One big thing that has been on my mind this year is the relationship I have with my students. I pride myself in knowing my students well, beyond the mathematical skills they display and don’t display in my class. I get to know their family dynamics and remember details about them, but of course, I don’t know this about all my students. When my principal or another teacher talks to me about students of concern, I have details and valuable information to add to the conversation. But I know I’m not different from other teachers in this aspect. We love kids and love our jobs, so we do get to know the students that we see every day for 9 months. We think about them when we get home. We write lessons with certain student needs as the focus while making sure all students learn. We go above and beyond for them.
Relationship building is probably the number one thing that any veteran teacher would tell you when it comes to teaching. No matter the age or subject, the kind of relationship you have with students make a difference in their learning. This really is the best piece of advice and lesson I have learned. I love teaching math and talking about math, but it takes especial people like you and me to love math. Students, at any age, also need to “love” you before they can “love” math. They need you before they need the subject. I know that I am guilty of putting the subject before the students at times due to pressure from state test scores, my love of math, or even keeping pace with the other teachers. Just like you when you decided you wanted to be a math teacher, you didn’t do it for the love of the subject, but some teacher in your past inspired your love of math and your love to teach it.
Building a strong relationship with students is not easy and may not come naturally, but it’s such an essential part of being a teacher. But how do you do it and be genuine about it?
Weekly Reflections: This is my favorite way to get to know students. In one of my courses, I teach some of the lowest and behaviorally challenging 8th graders in my school. They are assigned homework every day even on test days, but every Friday, their assignment is to complete 3-5 questions about the week’s learning, the class, or themselves. They know that completion is all I ask for and that their responses will not affect their grades. With that stipulation, they are very honest when given the chance to reflect. When they write, I actually read it, which surprises students, because they think they are only doing it fulfill an assignment point. Through these weekly reflections, I learn more about their learning needs and wishes. I learn more about how they feel about themselves, their classmates, and me. I learn how to be a teacher that can and will meet their needs because they voice it. Some examples of more personal reflections I ask are:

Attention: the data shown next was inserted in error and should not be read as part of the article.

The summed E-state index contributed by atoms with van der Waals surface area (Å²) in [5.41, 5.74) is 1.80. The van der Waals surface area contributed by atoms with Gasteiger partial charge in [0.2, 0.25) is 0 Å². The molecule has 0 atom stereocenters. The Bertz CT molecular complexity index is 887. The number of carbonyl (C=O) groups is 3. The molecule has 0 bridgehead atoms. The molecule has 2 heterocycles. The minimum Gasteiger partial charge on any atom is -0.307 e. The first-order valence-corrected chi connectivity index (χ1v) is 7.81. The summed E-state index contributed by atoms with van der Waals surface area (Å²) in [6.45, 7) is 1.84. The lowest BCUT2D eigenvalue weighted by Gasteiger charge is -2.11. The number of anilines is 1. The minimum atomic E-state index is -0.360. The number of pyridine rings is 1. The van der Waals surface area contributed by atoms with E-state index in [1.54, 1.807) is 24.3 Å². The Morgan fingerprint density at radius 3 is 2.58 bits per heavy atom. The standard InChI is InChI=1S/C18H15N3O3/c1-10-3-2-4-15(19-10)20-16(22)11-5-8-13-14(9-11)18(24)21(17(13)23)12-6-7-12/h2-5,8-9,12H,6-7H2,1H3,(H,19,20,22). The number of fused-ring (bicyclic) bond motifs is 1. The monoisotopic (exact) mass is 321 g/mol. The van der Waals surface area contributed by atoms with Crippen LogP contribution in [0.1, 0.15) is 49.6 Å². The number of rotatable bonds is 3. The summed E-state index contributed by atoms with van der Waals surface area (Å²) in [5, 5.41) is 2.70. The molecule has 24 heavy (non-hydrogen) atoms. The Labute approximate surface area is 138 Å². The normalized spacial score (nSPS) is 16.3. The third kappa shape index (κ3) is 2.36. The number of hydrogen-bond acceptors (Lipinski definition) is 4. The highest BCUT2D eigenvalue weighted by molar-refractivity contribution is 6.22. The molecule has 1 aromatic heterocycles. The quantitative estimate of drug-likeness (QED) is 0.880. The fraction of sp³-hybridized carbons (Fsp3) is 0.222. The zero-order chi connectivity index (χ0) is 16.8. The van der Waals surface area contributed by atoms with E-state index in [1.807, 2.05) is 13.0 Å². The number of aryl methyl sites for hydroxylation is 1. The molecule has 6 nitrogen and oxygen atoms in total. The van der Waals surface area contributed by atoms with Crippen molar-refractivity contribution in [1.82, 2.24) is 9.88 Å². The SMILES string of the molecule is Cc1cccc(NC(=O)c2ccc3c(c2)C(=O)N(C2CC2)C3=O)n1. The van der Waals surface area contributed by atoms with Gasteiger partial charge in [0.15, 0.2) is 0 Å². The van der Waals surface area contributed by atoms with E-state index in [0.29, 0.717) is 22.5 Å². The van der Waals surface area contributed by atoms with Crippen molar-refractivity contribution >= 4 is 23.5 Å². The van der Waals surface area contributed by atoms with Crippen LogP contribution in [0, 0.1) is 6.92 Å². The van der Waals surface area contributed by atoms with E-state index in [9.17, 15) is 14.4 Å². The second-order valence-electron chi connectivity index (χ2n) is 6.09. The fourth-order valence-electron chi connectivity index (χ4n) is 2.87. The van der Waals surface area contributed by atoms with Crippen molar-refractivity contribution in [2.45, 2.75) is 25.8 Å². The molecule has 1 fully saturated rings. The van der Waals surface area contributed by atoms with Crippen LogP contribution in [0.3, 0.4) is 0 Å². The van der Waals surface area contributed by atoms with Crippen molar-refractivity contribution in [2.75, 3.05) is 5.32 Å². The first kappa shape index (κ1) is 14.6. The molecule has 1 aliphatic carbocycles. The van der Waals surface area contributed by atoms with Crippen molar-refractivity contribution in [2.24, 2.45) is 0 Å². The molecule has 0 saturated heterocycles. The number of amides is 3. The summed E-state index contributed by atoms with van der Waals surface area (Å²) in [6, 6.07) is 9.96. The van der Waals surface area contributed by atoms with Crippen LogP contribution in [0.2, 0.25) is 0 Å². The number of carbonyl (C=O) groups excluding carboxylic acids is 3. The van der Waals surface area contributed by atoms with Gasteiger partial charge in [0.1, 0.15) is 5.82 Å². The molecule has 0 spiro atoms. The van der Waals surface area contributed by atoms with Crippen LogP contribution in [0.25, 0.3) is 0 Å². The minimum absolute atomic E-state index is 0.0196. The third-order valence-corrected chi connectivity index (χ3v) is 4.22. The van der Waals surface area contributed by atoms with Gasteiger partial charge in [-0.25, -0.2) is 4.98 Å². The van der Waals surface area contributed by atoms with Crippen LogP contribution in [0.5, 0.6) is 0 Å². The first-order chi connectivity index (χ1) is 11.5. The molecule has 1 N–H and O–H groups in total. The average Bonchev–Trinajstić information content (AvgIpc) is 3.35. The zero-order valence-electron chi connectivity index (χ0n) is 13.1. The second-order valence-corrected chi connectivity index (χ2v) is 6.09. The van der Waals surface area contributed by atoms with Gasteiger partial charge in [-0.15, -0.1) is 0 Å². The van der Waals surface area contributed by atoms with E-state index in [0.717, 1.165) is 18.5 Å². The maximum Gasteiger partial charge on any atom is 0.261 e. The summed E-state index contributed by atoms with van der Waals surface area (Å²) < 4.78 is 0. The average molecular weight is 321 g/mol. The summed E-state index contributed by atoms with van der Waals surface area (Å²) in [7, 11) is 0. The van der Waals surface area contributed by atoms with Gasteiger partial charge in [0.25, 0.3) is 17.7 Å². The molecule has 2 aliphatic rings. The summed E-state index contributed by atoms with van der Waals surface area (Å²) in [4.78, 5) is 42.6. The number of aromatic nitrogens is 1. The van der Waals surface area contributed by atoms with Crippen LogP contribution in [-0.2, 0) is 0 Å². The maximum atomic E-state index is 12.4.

- Why do you do homework?/Why do you NOT do homework?
- What do you think of Cornell Notes? (We always do notes in Cornell style.)
- What was the best part of your week?/What was the worst part of your week?
- Rate yourself from 0-4, how well did you understand this week’s lessons? Explain.
- What kind of teacher should Ms. Vang be so that you are successful this year?
- What kind of classroom should we have so that you are successful this year?
- What is one math goal you have this year?
- Describe how you feel about math.
- What are you looking forward to this weekend?
- What can Ms. Vang or the class improve on to help you learn better? If nothing, what is something you like about our class?
- What grade are you getting in this class? Do you think Ms. Vang is fair in her grading?
- What do you need to do in order to get better in this class? If you are doing well, what is something you want to keep doing so that your grade doesn’t drop?
Because of these questions, I feel that I building a strong trust and bond between my students and I. When they realize that I read them and use them to better our class, they feel that they are being heard and cared for. They acknowledge that I am trying my best to be the best teacher I can be for them. It’s my way to give voice to my students, and through it, I know that I’m being the teacher they need for success. I do have rules for when answering the question. I don’t accept “nothing” and “I don’t know” as answers. I know that students can answer the questions even if it’s artificial, but even those artificial answers become more real as the year goes by because they know I read it. I do have students who choose not to do the weekly reflections or forget to do them, but I don’t worry about it. I just continue to encourage everyone to complete them because it is homework and that I am doing it to help our class and especially me be better.